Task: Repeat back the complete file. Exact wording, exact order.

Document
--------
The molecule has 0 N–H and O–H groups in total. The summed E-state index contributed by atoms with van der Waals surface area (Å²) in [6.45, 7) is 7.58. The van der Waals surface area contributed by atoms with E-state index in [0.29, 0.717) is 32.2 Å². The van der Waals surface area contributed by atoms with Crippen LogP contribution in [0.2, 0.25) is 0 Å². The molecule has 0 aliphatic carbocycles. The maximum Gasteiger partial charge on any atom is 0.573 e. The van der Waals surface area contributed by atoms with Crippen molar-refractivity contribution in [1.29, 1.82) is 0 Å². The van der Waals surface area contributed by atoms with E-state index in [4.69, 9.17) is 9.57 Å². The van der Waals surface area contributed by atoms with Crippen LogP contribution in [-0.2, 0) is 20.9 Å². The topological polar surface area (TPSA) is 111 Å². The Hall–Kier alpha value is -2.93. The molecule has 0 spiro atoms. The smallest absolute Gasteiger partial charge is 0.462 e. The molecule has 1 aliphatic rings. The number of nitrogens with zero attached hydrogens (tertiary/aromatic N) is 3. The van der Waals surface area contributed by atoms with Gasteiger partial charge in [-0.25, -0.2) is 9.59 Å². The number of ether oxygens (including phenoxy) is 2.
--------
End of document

The molecule has 0 N–H and O–H groups in total. The summed E-state index contributed by atoms with van der Waals surface area (Å²) in [6.45, 7) is 7.58. The van der Waals surface area contributed by atoms with E-state index in [0.29, 0.717) is 32.2 Å². The van der Waals surface area contributed by atoms with Crippen LogP contribution in [0.2, 0.25) is 0 Å². The molecule has 0 aliphatic carbocycles. The maximum Gasteiger partial charge on any atom is 0.573 e. The van der Waals surface area contributed by atoms with Crippen molar-refractivity contribution in [1.29, 1.82) is 0 Å². The van der Waals surface area contributed by atoms with E-state index in [4.69, 9.17) is 9.57 Å². The van der Waals surface area contributed by atoms with Crippen LogP contribution in [-0.2, 0) is 20.9 Å². The topological polar surface area (TPSA) is 111 Å². The Hall–Kier alpha value is -2.93. The molecule has 0 spiro atoms. The smallest absolute Gasteiger partial charge is 0.462 e. The molecule has 1 aliphatic rings. The number of nitrogens with zero attached hydrogens (tertiary/aromatic N) is 3. The van der Waals surface area contributed by atoms with Gasteiger partial charge in [-0.25, -0.2) is 9.59 Å². The number of ether oxygens (including phenoxy) is 2.